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Carl Van Doren (1885–1950).  The American Novel.  1921.


Page 175

rush away on its undogmatic task of reproducing the great days of the valley. Had Mark Twain undertaken to make another and a greater Gilded Age out of his matter, to portray the life of the river satirically on the largest scale, instead of in such dimensions as fit Huck’s boyish limitations of knowledge, he might possibly have made a better book, but he would have had to be another man. Being the man he was, he touched his peak of imaginative creation not by taking thought how he could be a Balzac to the Mississippi but by yarning with all his gusto about an adventure he might have had in the dawn of his days. Although he did not deliberately gather riches, riches came.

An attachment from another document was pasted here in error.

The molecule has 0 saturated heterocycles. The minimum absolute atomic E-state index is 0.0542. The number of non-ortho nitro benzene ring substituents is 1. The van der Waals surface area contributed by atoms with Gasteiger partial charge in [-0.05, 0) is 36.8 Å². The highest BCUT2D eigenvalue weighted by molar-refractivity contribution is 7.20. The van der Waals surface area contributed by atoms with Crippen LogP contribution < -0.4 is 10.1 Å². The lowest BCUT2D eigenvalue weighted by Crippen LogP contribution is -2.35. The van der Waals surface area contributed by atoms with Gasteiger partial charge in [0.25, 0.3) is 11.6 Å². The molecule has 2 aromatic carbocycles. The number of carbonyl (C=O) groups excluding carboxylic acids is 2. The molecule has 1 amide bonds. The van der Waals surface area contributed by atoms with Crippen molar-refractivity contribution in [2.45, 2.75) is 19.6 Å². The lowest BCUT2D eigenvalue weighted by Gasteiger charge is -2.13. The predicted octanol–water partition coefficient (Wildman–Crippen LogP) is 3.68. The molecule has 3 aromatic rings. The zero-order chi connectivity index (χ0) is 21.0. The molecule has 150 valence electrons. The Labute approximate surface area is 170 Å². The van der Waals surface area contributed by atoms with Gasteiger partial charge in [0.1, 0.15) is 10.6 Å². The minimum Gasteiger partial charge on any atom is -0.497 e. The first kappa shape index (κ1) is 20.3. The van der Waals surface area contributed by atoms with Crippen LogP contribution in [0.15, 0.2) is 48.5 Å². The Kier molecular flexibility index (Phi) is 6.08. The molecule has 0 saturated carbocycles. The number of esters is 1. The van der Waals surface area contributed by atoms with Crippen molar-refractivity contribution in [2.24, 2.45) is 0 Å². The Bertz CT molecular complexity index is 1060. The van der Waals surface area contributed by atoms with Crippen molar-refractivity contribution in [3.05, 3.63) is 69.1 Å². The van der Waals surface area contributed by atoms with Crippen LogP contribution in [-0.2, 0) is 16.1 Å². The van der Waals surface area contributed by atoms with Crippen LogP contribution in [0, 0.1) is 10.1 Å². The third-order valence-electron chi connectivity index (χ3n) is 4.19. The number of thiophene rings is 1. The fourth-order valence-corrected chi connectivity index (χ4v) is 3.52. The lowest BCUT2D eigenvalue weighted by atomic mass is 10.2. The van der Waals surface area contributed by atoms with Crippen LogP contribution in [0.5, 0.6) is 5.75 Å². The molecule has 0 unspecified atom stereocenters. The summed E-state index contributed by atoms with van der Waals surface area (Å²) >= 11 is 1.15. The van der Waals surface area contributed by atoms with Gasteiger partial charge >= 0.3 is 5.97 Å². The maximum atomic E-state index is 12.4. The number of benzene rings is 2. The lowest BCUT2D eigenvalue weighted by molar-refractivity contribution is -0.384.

A Tramp Abroad (1880), written about a walking trip which Mark Twain made in 1878 through the Black Forest and to the Alps with his friend the Rev. Joseph H. Twitchell, continued his now expected devices in humorous autobiography, without any important innovations. Certain episodes and certain descriptive passages emerge from the general level, but even they only emphasize the debt his imagination owed to memory. Writing too close to his facts he could never be at his richest. In 1882 he published his first historical novel, The Prince and the Pauper, avowedly for children and yet packed with adult satire in its account of how by a change of clothes Prince Edward, later Edward VI of England, and Tom Canty, a London beggar boy, underwent also a change of station and for an instructive period each tasted the other’s fare. By some such dramatic contrast Mark Twain, the radical American, preferred always to express his opinion of monarchical societies; like the older patriots, he set hatred



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